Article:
Surety Bond Quarterly - Summer 2014 - 23

specifications, unreasonable expectations and even bad business practices
are preventing them from receiving
numerous bids from quality firms.
Hecker said a major California
city's public utilities commission as
well as a major state university had
both developed a reputation in the
construction industry for not paying
contractors in a timely manner and in
full. The result was fewer construction firms bidding their work and the
ones who chose to bid were often
submitting higher-priced bids. When
contractors need to include the predictable hassle factor of getting paid
or dealing with unreasonable people,
ultimately the owner is paying a premium reflecting that factor.
"We let them know these contractors are adding hundreds of thousands of dollars to their bids because
they know how you're going to treat
them, so they're going to make you
pay for it," Hecker said. "As a result,
you're paying much more for your
work than you need to pay."
Further, because bond producers
must look out for their construction clients, some producers steer
firms away from difficult owners or,
at the very least, inform them about
what they're walking into. In another
instance, Hecker's company noticed
a lot of water districts in a state were
inserting the same onerous language
into project specifications, making
those jobs less attractive to bidders.
Through a little digging, Gallagher
realized those water districts were
all using the same attorney to write
the specifications, so the message
needed to be delivered not only to the
water district, but also to the attorney
drafting the language.
In a few cases, public agencies
have been unrealistic in requiring
A.M. Best ratings of A+ for sureties,
which severely limits the number of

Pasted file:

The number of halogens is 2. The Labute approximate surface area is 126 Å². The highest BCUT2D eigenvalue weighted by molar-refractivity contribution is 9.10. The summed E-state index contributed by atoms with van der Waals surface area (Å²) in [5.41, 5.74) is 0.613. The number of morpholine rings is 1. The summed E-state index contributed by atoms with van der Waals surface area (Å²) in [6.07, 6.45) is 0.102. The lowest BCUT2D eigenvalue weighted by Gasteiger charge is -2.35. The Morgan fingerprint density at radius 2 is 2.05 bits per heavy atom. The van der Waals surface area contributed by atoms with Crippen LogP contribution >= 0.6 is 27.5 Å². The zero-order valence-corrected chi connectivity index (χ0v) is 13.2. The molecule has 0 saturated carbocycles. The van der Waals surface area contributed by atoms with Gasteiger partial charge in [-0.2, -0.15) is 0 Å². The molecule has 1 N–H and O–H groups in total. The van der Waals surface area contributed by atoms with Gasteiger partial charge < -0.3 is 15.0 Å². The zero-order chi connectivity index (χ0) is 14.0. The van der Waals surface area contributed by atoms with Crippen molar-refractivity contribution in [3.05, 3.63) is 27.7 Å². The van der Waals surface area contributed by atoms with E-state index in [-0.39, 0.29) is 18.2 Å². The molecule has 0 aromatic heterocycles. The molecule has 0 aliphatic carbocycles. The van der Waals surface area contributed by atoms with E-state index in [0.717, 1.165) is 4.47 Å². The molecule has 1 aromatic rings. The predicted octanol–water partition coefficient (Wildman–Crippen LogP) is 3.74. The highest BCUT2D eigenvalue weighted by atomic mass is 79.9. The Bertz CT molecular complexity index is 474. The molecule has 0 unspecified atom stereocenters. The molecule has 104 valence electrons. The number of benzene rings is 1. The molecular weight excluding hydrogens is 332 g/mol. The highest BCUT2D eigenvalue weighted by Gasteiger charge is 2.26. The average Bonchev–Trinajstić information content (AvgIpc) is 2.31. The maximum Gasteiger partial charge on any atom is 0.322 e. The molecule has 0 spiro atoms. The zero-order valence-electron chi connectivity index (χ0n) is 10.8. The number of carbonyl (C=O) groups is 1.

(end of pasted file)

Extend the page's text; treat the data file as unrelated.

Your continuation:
bids the public entity will receive.
When this happens, bond producers not only point out the issue to
the surety companies where they
can address the rating requirement
directly with the agency, but also
they encourage the agencies to
review their ratings requirements so

quality sureties are acceptable. The
end result provides value to both the
construction and surety industries,
as well as to state and local building
authorities.
Similarly, by getting building
authorities to drop onerous terms
and conditions in contracts, such as
holding the construction company
accountable for consequential and
actual damages instead of just liquidated damages stemming from construction delays, building authorities
are more likely to obtain more bids
from prequalified firms.
"If you can educate the public
authority about how bonds really
work, you're managing their expectations," Hecker said. "Our people
have developed really good relationships with city staffers who are
in charge of construction; and, as
a result, we've become their go-to

agency whenever they have questions about bonds."
Change doesn't happen overnight,
but significant progress can be made
when construction company executives, bond producers and surety
company underwriters work together
to educate public owners about reasonable business practices.
Bond producers should emphasize
the valuable services and resources
that they provide to their construction clients and to public and private
owners. These services include market advice, technical expertise, contract and financial statement review,
professional relationship referrals,
and education about the construction industry and business practices.
Construction is a relationship business, and bond producers demonstrate daily that they understand this